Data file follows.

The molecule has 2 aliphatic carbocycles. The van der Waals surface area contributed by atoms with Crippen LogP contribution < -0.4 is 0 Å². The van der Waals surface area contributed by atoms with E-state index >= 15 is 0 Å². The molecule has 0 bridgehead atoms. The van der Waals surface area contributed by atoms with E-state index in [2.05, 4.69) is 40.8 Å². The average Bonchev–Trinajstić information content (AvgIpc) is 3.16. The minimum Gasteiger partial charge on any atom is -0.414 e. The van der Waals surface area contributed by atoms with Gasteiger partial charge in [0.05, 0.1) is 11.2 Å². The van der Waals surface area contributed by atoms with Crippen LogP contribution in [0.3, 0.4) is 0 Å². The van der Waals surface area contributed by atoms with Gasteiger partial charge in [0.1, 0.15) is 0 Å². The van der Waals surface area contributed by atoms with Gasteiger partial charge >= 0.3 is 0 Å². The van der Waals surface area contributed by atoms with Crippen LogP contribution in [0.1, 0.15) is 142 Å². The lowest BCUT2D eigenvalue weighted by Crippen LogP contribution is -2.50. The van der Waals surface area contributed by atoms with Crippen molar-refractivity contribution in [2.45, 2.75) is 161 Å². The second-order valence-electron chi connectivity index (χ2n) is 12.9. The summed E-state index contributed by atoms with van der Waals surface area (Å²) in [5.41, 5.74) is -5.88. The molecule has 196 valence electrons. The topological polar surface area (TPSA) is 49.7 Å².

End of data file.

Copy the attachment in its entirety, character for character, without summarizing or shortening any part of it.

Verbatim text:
The molecule has 2 aliphatic carbocycles. The van der Waals surface area contributed by atoms with Crippen LogP contribution < -0.4 is 0 Å². The van der Waals surface area contributed by atoms with E-state index >= 15 is 0 Å². The molecule has 0 bridgehead atoms. The van der Waals surface area contributed by atoms with E-state index in [2.05, 4.69) is 40.8 Å². The average Bonchev–Trinajstić information content (AvgIpc) is 3.16. The minimum Gasteiger partial charge on any atom is -0.414 e. The van der Waals surface area contributed by atoms with Gasteiger partial charge in [0.05, 0.1) is 11.2 Å². The van der Waals surface area contributed by atoms with Crippen LogP contribution in [0.3, 0.4) is 0 Å². The van der Waals surface area contributed by atoms with Gasteiger partial charge in [0.1, 0.15) is 0 Å². The van der Waals surface area contributed by atoms with Gasteiger partial charge >= 0.3 is 0 Å². The van der Waals surface area contributed by atoms with Crippen LogP contribution in [0.1, 0.15) is 142 Å². The lowest BCUT2D eigenvalue weighted by Crippen LogP contribution is -2.50. The van der Waals surface area contributed by atoms with Crippen molar-refractivity contribution in [2.45, 2.75) is 161 Å². The second-order valence-electron chi connectivity index (χ2n) is 12.9. The summed E-state index contributed by atoms with van der Waals surface area (Å²) in [5.41, 5.74) is -5.88. The molecule has 196 valence electrons. The topological polar surface area (TPSA) is 49.7 Å².